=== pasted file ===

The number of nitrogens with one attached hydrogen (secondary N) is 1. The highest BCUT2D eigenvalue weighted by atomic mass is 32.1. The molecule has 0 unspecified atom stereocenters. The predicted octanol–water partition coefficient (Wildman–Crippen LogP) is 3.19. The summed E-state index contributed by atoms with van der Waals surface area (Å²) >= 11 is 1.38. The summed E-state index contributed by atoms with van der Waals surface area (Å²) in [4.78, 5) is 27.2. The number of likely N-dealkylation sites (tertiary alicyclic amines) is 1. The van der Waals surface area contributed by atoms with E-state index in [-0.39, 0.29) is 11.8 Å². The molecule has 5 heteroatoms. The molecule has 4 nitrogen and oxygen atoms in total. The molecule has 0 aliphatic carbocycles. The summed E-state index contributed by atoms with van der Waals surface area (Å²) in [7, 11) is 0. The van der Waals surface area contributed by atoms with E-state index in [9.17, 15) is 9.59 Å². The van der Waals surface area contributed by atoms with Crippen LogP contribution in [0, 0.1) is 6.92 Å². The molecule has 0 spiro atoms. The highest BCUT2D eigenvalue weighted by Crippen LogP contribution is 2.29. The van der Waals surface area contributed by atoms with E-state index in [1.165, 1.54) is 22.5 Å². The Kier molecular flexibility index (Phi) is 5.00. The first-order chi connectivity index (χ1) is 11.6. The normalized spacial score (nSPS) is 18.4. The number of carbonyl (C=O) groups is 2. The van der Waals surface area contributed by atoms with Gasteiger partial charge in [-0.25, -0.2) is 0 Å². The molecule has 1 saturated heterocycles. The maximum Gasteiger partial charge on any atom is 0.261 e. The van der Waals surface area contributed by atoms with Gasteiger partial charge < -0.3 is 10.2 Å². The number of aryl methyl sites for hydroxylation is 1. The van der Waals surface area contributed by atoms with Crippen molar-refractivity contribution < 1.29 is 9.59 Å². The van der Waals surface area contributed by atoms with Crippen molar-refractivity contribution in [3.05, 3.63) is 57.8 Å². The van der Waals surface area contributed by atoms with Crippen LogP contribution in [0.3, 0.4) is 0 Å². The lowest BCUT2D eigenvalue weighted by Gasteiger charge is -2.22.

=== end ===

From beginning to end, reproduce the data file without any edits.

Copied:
The number of nitrogens with one attached hydrogen (secondary N) is 1. The highest BCUT2D eigenvalue weighted by atomic mass is 32.1. The molecule has 0 unspecified atom stereocenters. The predicted octanol–water partition coefficient (Wildman–Crippen LogP) is 3.19. The summed E-state index contributed by atoms with van der Waals surface area (Å²) >= 11 is 1.38. The summed E-state index contributed by atoms with van der Waals surface area (Å²) in [4.78, 5) is 27.2. The number of likely N-dealkylation sites (tertiary alicyclic amines) is 1. The van der Waals surface area contributed by atoms with E-state index in [-0.39, 0.29) is 11.8 Å². The molecule has 5 heteroatoms. The molecule has 4 nitrogen and oxygen atoms in total. The molecule has 0 aliphatic carbocycles. The summed E-state index contributed by atoms with van der Waals surface area (Å²) in [7, 11) is 0. The van der Waals surface area contributed by atoms with E-state index in [9.17, 15) is 9.59 Å². The van der Waals surface area contributed by atoms with Crippen LogP contribution in [0, 0.1) is 6.92 Å². The molecule has 0 spiro atoms. The highest BCUT2D eigenvalue weighted by Crippen LogP contribution is 2.29. The van der Waals surface area contributed by atoms with E-state index in [1.165, 1.54) is 22.5 Å². The Kier molecular flexibility index (Phi) is 5.00. The first-order chi connectivity index (χ1) is 11.6. The normalized spacial score (nSPS) is 18.4. The number of carbonyl (C=O) groups is 2. The van der Waals surface area contributed by atoms with Gasteiger partial charge in [-0.25, -0.2) is 0 Å². The molecule has 1 saturated heterocycles. The maximum Gasteiger partial charge on any atom is 0.261 e. The van der Waals surface area contributed by atoms with Gasteiger partial charge < -0.3 is 10.2 Å². The number of aryl methyl sites for hydroxylation is 1. The van der Waals surface area contributed by atoms with Crippen molar-refractivity contribution < 1.29 is 9.59 Å². The van der Waals surface area contributed by atoms with Crippen molar-refractivity contribution in [3.05, 3.63) is 57.8 Å². The van der Waals surface area contributed by atoms with Crippen LogP contribution in [0.3, 0.4) is 0 Å². The lowest BCUT2D eigenvalue weighted by Gasteiger charge is -2.22.